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How Herbivory Affects Nitrogen Fixation in Tropical Forests

By preferentially munching on nitrogen-fixing trees, could leaf eaters limit the ability of tropical forests to grow and store carbon?

Lead Scientist(s): Dr. Sarah Batterman

One promising tool in the quest to fix our planet’s climate is to reforest tropical lands that have been degraded, letting the trees soak up and store some of the atmosphere’s extra carbon. However, a tropical forest’s ability to grow back depends on nitrogen fixation — the process of pulling nitrogen out of the air and changing it into a form that trees can use to make chlorophyll, proteins, and other important materials for photosynthesis and carbon capture.

Our group works to understand the factors that constrain nitrogen fixation, and we think that herbivory may be a significant and overlooked factor.

Insect herbivory on the leaves of a tropical nitrogen-fixing Inga tree species. Credit: Sarah Batterman

Scientists have previously focused on how abiotic factors such as phosphorus scarcity or temperature limit nitrogen fixation. However, our findings indicate that animals may be very attracted to nitrogen-fixing trees, which have high nitrogen content in their leaf tissue. We found that nitrogen-fixing trees in the tropics undergo 26% more herbivory than non-fixers. This high herbivory may reduce the amount of new nitrogen coming into tropical forests and hinder tropical forests’ ability to serve as a carbon sink.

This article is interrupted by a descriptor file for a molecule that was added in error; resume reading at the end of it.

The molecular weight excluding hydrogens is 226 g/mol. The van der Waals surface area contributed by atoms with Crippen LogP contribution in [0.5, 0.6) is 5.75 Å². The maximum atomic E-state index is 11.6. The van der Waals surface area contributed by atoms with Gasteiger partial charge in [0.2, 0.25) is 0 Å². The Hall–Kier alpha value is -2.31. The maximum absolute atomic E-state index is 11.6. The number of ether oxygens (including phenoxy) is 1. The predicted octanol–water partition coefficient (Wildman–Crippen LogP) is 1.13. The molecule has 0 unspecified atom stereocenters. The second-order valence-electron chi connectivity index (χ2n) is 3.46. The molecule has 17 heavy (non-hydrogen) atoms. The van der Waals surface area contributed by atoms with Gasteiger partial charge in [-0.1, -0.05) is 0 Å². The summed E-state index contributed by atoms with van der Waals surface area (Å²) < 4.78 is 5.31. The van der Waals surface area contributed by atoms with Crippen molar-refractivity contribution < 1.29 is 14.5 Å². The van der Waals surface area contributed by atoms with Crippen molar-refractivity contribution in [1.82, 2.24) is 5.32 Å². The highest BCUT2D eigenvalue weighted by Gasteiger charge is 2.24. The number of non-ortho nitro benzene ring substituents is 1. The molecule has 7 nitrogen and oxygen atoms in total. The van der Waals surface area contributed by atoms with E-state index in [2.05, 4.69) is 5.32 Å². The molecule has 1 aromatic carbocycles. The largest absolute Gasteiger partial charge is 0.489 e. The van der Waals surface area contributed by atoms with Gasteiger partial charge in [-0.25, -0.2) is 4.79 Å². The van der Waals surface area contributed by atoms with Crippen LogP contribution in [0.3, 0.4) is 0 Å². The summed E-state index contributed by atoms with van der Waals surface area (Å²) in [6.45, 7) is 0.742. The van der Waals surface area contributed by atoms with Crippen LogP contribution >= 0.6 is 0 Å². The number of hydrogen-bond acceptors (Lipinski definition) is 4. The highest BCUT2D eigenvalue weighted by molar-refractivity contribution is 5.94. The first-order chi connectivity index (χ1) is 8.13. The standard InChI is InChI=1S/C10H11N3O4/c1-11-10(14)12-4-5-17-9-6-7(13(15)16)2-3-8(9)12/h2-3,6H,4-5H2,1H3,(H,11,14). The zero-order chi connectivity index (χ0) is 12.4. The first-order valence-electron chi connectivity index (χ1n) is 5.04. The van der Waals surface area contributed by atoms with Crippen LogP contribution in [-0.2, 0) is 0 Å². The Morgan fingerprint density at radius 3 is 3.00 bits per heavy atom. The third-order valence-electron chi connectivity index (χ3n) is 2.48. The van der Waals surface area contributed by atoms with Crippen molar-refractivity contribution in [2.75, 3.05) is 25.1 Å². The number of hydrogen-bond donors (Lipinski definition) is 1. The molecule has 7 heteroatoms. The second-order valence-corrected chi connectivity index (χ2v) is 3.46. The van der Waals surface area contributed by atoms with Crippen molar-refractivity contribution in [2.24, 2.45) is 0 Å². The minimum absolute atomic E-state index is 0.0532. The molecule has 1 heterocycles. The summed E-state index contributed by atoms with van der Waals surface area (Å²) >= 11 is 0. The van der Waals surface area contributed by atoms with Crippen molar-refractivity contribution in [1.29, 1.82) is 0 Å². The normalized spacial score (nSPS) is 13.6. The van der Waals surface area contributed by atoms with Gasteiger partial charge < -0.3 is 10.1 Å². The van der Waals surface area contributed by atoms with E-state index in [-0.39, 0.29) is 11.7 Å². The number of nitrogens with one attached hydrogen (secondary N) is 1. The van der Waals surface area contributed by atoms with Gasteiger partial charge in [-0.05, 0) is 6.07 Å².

Understanding herbivory’s constraints on nitrogen fixation will be paramount to managing tropical forests and projecting the global carbon budget. However, many questions remain. To build on our previous work, we plan to explore the following:

  • How widespread are herbivory constraints on symbiotic nitrogen-fixing trees?
  • What are herbivory’s consequences for nitrogen fixation and ultimately for the tropical carbon sink?
  • How does herbivory affect nitrogen fixation under global change?

By resolving these dynamics, we can refine climate change projections and improve reforestation strategies — for example, by planting additional nitrogen-fixing trees to compensate for losses due to herbivory.


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